According to Napear’s complaint, his employment contract defined cause as “Any act of material dishonesty, misconduct, or other conduct that might discredit the goodwill, good name, or reputation of the Company.” The contract also barred Napear from making offensive remarks and bringing himself or the station into public disrepute.

Napear asked to go on air and posit that “every single one” is inclusive of Black Lives Matter. The station, he says, denied the request. Napear also argues that “all lives matter” is reflective of his religious beliefs as a Unitarian Universalist—the first principle for which holds “The inherent worth and dignity of every person”—and that his tweet was “entirely non-racist, factually true and inherently inoffensive.” He further stresses that Twitter, which prohibits harassing and hateful conduct, took no action. Napear says he was never disciplined during his lengthy employment at the station and followed all the rules.

Napear’s First Amendment rights don’t help his case. The First Amendment generally prevents the government and public entities from punishing the exercise of free speech. Private businesses, in contrast, can discipline employees for speech, so long as such discipline complies with contracts, workplace policies and—of particular relevance to Napear’s lawsuit—other applicable laws.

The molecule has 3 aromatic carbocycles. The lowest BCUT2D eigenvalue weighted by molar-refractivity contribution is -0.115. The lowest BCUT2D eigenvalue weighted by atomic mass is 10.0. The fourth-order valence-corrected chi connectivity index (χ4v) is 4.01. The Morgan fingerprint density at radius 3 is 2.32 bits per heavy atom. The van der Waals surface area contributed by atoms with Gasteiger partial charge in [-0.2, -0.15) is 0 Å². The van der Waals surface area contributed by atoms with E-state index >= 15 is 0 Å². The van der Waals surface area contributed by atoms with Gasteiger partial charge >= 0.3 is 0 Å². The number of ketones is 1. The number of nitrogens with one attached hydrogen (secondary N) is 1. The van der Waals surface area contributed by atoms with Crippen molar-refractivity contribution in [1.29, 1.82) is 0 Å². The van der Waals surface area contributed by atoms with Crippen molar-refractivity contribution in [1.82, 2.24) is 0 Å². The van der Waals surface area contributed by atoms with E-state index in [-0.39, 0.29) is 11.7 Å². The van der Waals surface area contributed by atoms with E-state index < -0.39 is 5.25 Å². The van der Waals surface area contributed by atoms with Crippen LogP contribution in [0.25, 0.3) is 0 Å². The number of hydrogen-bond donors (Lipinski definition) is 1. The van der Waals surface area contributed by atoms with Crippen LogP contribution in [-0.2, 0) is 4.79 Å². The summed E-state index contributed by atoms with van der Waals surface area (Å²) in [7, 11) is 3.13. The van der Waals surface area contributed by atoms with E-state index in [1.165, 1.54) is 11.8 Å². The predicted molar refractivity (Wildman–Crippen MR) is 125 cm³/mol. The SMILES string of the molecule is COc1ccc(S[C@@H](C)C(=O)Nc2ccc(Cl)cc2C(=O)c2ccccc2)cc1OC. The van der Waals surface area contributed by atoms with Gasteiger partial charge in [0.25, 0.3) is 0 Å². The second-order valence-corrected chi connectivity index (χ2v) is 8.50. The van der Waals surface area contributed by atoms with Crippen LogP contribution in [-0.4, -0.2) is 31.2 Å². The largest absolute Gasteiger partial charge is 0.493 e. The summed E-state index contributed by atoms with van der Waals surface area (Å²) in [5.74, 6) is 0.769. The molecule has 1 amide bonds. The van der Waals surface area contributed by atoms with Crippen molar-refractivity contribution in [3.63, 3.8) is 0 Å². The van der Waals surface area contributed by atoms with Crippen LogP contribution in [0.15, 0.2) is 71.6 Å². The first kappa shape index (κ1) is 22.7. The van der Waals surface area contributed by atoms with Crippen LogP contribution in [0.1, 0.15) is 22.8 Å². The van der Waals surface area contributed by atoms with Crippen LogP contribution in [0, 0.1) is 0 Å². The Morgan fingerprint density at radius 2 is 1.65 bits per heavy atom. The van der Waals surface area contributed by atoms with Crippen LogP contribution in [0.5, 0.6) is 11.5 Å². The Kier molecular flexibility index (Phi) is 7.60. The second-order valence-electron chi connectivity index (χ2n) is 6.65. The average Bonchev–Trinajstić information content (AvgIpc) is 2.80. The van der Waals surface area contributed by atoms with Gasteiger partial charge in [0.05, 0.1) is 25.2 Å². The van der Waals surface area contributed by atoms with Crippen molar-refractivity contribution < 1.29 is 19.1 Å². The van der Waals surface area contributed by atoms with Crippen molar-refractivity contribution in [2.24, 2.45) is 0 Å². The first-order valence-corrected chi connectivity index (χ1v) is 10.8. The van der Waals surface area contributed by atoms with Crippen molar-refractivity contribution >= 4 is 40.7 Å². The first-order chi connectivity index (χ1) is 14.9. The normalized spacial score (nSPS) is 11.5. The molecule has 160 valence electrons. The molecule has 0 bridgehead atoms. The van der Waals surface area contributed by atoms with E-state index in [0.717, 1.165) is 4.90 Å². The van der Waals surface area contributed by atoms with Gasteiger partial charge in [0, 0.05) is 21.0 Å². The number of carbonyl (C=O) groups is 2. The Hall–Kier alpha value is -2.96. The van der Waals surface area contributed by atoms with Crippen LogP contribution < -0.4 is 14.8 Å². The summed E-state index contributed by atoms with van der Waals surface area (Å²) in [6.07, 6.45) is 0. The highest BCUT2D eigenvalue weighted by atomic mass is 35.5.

Napear contends he was terminated because he “is a Caucasian male, who published a phrase on social media” that Bonneville saw as violating an “ad hoc” and “unpublished” policy “supporting Black Lives Matter.” Bonneville’s actions, Napear insists, constituted discrimination and retaliation on account of his race, religion, gender and “protected expression of his personal political opinion.”

Napear’s complaint cites California Labor Code sections 1101 and 1102, which prohibit public and private employers from preventing employees from engaging in politics. They also outlaw employers threatening to fire employees over a particular “line of political action or political activity.” Napear’s tweet, sent while at home and as he watched TV coverage of the protests, arguably constituted political activity.